by George H. Gerhardt
Winter Sunshine is a well-planned composition that uses classical symmetry to create a sense of tranquility. Two ruts through the snow lead the viewer from a shadowed foreground to the clear, lighted center of the painting. On either side of the lane, groups of trees divide the work into the desired harmony of the classical tradition. The artist selected his most vibrant color and placed it in the very center in the yellow house. He balanced it with a smaller yellow building to the right and a red one to the left. He created the deeper snowbanks by building a thickness of paint, while simply staining the canvas for the misty background.
Pittsburgh Snow Scene
by Peggy Phillips
Pittsburgh Snow Scene won the Carnegie Institute Prize at the Associated Artists Show in 1938. The work, in the WPA styple, presents a frosty, windy street corner. Snow swirls and settles on roofs,walls and road while two little birds huddle on the branch in the central foreground. Two small children, looking like birds themselves, brave the weather. Touches of bright green, red and gold brighten the black and white winter scene. Peggy Phillips told a student reporter that she wanted to enter a new painting in the 1938 show so she did this one very quickly. In fact, she painted the birds on the telephone wires the morning she took the painting to be juried.
by Roy Hilton
November Morning is a view from the artist's home in the Mt. Lebanon section of Pittsburgh. Roy Hilton was interested in the pattern and play of light that caused inanimate objects to stand out as separate elements. He has successfully captured that light in this composition. The sun rises in a golden glimmer through the frosty haze of a late fall morning, creating a luminosity that breaks away into the golds of the landscape and the blues and greens of the sky. The tree branches stand out against the sky, each twig separate. People live in this scene; the old milk truck and car assure us of that. However, people are not important here as design and harmony create the suspended stillness of the breaking day.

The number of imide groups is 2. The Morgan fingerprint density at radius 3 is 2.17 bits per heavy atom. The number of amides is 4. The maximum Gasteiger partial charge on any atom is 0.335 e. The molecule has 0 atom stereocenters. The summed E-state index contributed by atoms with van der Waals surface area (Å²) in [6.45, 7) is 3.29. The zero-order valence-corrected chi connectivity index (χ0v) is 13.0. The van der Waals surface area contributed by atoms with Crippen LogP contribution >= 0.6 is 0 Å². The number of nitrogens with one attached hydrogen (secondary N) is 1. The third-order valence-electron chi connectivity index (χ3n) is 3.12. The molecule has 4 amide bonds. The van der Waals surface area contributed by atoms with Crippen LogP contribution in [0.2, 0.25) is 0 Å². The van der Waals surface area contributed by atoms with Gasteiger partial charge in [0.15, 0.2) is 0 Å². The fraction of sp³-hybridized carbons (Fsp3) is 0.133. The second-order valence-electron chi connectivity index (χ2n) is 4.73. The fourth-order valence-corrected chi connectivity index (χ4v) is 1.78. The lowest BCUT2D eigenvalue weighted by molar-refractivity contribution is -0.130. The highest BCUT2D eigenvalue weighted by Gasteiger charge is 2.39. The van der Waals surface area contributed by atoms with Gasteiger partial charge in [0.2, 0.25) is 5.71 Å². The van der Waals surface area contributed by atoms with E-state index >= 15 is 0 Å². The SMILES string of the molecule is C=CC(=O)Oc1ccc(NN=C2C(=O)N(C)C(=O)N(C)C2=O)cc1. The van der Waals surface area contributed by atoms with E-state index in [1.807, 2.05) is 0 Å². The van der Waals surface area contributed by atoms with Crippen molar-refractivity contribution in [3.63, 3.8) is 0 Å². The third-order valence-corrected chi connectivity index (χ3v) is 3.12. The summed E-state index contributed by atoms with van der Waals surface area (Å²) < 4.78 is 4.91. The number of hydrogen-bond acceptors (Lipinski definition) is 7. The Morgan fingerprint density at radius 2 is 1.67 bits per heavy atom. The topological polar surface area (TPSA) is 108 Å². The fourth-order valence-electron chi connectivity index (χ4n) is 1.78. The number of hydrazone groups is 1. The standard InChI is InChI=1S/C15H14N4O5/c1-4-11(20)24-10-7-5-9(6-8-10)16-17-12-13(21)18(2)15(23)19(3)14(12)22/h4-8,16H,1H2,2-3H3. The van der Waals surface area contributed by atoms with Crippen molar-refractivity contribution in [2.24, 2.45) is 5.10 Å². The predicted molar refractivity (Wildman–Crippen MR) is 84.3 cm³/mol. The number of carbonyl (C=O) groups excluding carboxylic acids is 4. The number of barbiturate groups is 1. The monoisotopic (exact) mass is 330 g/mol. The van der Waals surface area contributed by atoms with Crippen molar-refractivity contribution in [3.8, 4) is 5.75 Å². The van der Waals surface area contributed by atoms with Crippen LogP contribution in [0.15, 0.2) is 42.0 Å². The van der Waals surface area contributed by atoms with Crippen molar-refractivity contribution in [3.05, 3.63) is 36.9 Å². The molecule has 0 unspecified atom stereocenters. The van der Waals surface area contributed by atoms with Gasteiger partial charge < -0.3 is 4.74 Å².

From Land And Sea
by Wilfred A. Readio
From Land And Sea is done with a superrealistic approach, although that style did not become a popular part of the art world until 40 years later. In this still life, the artist has taken four simple objects and painted them larger than life. In doing this, he seems to be saying that something here is important and he wants the viewer to discover what it is. A dried ear of corn and three seashells comprise the soft composition of light and shadows. Graceful curves abound in the shapes of the shells and curls of corn husks. The artist has created so real a quality of dryness in the painting that the husks seem almost to crackle.
September 2016 Painting of the Month
by Raymond S. Simboli
One of the all-time favorite paintings in the collection, Young Athletes, is a realistic portrayal of two football players and a friend engrossed in an unseen game. Dirt and grass stains on their uniforms indicate that the two teammates have already been on the field. The colors in the picture are rich and warm with touches of white in the background to provide distance and light behind the boys. The central figure is the artist's older son who was killed during World War II when his plane was shot down over Italy.
July 2016 Painting of the Month
A Day at the Beach
by Robert Anthony Jones
June 2016 Painting of the Month
May 2016 Painting of the Month
by Esther Topp Edmonds
April 2016 Painting of the Month
by Raymond S. Simboli
by (Saraf) Sara Feldman
by Kathleen Hicks
by Helen Lindsay Lee
December 2015 Painting of the Month
by William DeBarnardi
November 2015 Painting of the Month
by Aaronel DeRoy Gruber